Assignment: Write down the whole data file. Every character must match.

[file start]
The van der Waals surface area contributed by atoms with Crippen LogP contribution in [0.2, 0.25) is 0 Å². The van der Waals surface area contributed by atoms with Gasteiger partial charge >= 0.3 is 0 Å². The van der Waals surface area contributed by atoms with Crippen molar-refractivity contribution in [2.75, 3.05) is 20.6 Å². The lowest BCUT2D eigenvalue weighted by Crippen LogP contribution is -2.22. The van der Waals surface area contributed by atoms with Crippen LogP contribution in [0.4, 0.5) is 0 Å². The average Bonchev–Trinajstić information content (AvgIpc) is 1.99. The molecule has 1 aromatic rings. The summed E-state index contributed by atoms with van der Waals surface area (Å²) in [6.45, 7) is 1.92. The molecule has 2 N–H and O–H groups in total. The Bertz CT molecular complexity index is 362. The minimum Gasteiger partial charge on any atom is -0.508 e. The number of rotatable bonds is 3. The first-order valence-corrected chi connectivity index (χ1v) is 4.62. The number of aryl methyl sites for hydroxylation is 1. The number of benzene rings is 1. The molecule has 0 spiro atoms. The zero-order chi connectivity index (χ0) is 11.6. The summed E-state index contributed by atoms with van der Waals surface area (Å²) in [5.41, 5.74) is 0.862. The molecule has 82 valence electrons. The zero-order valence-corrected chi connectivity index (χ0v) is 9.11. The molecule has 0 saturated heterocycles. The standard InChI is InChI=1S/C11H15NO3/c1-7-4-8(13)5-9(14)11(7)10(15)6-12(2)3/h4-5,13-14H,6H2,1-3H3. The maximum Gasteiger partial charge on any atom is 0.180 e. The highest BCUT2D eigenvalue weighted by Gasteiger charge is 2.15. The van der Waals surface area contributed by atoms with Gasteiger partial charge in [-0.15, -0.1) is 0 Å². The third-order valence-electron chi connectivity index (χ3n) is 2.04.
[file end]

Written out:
The van der Waals surface area contributed by atoms with Crippen LogP contribution in [0.2, 0.25) is 0 Å². The van der Waals surface area contributed by atoms with Gasteiger partial charge >= 0.3 is 0 Å². The van der Waals surface area contributed by atoms with Crippen molar-refractivity contribution in [2.75, 3.05) is 20.6 Å². The lowest BCUT2D eigenvalue weighted by Crippen LogP contribution is -2.22. The van der Waals surface area contributed by atoms with Crippen LogP contribution in [0.4, 0.5) is 0 Å². The average Bonchev–Trinajstić information content (AvgIpc) is 1.99. The molecule has 1 aromatic rings. The summed E-state index contributed by atoms with van der Waals surface area (Å²) in [6.45, 7) is 1.92. The molecule has 2 N–H and O–H groups in total. The Bertz CT molecular complexity index is 362. The minimum Gasteiger partial charge on any atom is -0.508 e. The number of rotatable bonds is 3. The first-order valence-corrected chi connectivity index (χ1v) is 4.62. The number of aryl methyl sites for hydroxylation is 1. The number of benzene rings is 1. The molecule has 0 spiro atoms. The zero-order chi connectivity index (χ0) is 11.6. The summed E-state index contributed by atoms with van der Waals surface area (Å²) in [5.41, 5.74) is 0.862. The molecule has 82 valence electrons. The zero-order valence-corrected chi connectivity index (χ0v) is 9.11. The molecule has 0 saturated heterocycles. The standard InChI is InChI=1S/C11H15NO3/c1-7-4-8(13)5-9(14)11(7)10(15)6-12(2)3/h4-5,13-14H,6H2,1-3H3. The maximum Gasteiger partial charge on any atom is 0.180 e. The highest BCUT2D eigenvalue weighted by Gasteiger charge is 2.15. The van der Waals surface area contributed by atoms with Gasteiger partial charge in [-0.15, -0.1) is 0 Å². The third-order valence-electron chi connectivity index (χ3n) is 2.04.